Congee or rice porridge is a common ‘sick people’ or baby food. It’s tasty and easy to digest. When I was young, my go-to sick food was chicken porridge or KFC mashed potatoes. When you have a cough, the doctor will advice to not have oily foods, but I will still add sesame oil to my porridge (while my mother looks away). That’s like the best part about porridge!! Tons of heavenly sesame oil.
Other than it being a ‘sick people’ or baby food, porridge is also eaten for breakfast or actually anytime you wish to. Nowadays, I cook it on my lazy days and on cold winter days. The ginger in it gives out a nice warm feeling in the tummy. However, if using as baby food, you normally do not add any seasoning to it. So just plain porridge with a choice of protein and veggies all blended together.
Most Chinese restaurants in Malaysia cook it on request, some even specialise in it. You can even buy instant porridge in cups or packets where you just need to add boiling water to it.
So what is rice porridge? It’s just plain white rice that has been boiled with lots of water until the rice breaks down and becomes thick and gooey. You can also use your own choice of meat, such as chicken, pork or fish. It’s also a great way to use up leftover rice if you do not feel like having fried rice. The basic condiments are spring onions, julienned ginger, fried onions. Other condiments (when available) include pork or chicken floss (rousong), pickled mustard plant (zha cai), and fried chinese crullers (char kway). For added seasoning, add sesame oil, light soy sauce, and white pepper.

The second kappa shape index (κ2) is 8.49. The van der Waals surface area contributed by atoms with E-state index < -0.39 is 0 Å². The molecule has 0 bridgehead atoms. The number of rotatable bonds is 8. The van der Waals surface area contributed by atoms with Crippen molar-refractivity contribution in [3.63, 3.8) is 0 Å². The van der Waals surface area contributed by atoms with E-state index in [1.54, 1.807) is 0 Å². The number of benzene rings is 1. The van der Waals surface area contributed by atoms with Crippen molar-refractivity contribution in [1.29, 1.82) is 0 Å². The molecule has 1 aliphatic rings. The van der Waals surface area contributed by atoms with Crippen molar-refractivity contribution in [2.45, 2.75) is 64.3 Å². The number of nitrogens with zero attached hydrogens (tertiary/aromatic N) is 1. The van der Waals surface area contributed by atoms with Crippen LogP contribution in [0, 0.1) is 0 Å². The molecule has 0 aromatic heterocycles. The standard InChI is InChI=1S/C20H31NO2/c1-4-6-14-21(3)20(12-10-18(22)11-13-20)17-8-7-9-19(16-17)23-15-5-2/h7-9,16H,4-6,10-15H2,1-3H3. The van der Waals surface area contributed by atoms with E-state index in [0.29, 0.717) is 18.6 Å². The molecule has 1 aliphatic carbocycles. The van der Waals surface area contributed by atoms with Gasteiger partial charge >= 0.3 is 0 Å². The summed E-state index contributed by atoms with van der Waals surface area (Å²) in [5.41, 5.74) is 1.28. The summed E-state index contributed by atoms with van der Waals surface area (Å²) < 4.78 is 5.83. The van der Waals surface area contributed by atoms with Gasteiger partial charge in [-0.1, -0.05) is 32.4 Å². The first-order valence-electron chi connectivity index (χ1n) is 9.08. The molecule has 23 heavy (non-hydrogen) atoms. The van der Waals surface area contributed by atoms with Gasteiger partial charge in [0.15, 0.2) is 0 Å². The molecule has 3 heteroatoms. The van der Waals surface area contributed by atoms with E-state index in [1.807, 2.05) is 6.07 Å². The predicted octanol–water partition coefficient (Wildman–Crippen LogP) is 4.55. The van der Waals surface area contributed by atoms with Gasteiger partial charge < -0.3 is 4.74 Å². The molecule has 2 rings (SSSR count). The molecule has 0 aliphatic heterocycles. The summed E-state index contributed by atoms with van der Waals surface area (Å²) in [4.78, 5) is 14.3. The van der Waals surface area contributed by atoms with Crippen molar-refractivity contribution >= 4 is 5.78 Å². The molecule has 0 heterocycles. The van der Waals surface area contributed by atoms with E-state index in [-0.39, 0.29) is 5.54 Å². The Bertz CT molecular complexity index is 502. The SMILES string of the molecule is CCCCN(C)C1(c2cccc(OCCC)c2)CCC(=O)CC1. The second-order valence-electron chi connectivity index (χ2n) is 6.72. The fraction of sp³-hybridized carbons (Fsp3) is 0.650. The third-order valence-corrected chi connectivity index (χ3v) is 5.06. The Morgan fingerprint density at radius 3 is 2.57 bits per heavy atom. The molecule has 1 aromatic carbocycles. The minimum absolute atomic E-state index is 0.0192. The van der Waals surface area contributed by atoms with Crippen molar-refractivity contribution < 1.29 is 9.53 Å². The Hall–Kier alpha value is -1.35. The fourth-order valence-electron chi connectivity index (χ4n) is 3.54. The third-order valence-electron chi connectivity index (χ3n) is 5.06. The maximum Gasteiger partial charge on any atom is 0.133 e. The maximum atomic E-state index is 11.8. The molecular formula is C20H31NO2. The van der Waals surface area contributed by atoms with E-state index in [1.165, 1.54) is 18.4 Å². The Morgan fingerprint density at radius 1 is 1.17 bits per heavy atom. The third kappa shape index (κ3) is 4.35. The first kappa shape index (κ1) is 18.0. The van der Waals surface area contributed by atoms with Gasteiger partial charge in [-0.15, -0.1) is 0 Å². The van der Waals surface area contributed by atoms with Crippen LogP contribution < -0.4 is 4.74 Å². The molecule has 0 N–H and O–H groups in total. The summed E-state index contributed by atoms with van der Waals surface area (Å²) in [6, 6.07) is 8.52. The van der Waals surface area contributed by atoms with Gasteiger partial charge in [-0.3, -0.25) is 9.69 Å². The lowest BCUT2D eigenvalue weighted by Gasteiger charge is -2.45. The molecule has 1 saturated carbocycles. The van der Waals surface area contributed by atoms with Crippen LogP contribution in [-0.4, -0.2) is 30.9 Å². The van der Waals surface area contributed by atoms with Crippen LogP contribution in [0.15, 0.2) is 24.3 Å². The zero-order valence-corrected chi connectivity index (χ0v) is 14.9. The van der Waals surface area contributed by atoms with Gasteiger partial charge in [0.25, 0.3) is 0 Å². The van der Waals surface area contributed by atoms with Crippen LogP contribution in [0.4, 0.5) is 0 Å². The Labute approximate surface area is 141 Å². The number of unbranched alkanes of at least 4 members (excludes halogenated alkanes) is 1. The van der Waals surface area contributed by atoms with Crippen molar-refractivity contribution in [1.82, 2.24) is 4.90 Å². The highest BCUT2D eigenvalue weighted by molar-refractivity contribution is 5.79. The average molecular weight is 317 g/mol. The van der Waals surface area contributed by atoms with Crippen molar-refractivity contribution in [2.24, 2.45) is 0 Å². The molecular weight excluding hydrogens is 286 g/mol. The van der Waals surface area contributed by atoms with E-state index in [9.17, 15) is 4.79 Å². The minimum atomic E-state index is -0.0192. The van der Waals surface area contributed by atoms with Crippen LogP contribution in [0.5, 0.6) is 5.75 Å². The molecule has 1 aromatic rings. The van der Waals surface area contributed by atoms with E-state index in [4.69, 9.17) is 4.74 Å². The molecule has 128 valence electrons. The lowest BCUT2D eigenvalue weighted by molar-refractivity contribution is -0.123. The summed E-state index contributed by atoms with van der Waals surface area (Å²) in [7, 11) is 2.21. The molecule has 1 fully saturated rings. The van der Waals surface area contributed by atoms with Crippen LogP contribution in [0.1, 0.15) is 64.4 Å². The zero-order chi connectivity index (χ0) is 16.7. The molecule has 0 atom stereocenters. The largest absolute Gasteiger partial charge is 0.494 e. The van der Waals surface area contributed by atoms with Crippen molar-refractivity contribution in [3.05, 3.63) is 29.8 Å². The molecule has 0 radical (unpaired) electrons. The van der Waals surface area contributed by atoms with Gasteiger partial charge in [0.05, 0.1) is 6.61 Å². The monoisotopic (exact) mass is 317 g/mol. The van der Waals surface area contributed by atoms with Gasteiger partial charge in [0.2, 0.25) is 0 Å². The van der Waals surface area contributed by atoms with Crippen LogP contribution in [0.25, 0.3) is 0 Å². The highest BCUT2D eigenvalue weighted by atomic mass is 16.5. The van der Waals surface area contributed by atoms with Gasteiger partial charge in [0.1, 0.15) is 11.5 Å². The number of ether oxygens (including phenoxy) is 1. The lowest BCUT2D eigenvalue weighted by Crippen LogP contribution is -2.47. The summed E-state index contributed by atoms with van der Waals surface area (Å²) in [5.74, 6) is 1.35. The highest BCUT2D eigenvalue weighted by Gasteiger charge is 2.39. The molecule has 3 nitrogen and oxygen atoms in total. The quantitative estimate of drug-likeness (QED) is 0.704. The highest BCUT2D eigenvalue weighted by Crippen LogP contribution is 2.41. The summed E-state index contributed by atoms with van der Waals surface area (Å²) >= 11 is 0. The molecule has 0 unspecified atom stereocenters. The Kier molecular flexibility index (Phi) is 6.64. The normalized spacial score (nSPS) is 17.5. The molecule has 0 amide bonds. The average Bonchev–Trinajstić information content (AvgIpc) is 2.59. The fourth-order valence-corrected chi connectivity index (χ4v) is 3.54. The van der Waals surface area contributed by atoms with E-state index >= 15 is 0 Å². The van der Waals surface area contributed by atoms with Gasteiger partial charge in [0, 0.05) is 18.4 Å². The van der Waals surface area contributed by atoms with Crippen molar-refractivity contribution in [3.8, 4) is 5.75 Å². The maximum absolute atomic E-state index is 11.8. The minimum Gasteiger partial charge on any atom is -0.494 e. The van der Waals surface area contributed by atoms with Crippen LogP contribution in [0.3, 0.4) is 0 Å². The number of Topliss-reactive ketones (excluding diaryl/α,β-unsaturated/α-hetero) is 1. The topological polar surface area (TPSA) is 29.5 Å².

There are two ways I use to cook rice porridge. The first is by cooking it manually over the stove top in a large pot. The second is by using the rice cooker, so all I need to do is mix in the ingredients and press a button and stir every now and then.
In Switzerland, I have yet to see a Chinese restaurant have porridge on their menu. That’s basically not a problem, but when I am sick…porridge is all I crave for. But I do not want to be standing and stirring at the stove while I am sick. I use to also not really want to cook porridge because I am the only one who used to eat it. My husband always had the notion that my rice porridge was sweet, like grits or oats. It took me 3 years to convince him to even have a spoon of it. Now, he loves it! He even eats more servings than I do and requests it all the time.
- 1½ cups White Rice (jasmine), washed
- 8 cups (+/-) Water
- 2 pieces Chicken Breast, sliced
- 2-inch Ginger, sliced
- To taste Salt & White Pepper
- 2 tablespoons Sesame Oil
- Spring Onions
- Fried Onions
- Ginger, julienned
- Salt & White Pepper
- Sesame Oil
- Light Soy Sauce
Directions for rice cooker:
- Wash rice till water runs clear in rice pot.
- Add water, ginger, chicken, sesame oil, salt, and pepper.
- Press cook. This will take about an hour.
- Stir occasionally to prevent rice from sticking to the bottom.
- Once rice has broken down, you can adjust the thickness of the porridge. If it’s still too watery, cook it longer and if it’s too thick, add more water.
- Add choice of condiments. Serve.
Directions for stove top:
- Follow directions above, just use a large pot.
- Do not fill rice cooker with water exceeding ¾ of the pot. You can always start with less water than the required and add the rest later.
- You may not need all the required water. Reduce or add water depending on the consistency you prefer.
- If using already cooked rice, use a ladle to break up any rice clumps first.
- If using fish, add it after the porridge has been cooked. Gently stir it in and cook porridge again till fish is cooked, about 4-5 minutes.
- 1 cup rice = 185 grams
- Cups to Grams conversions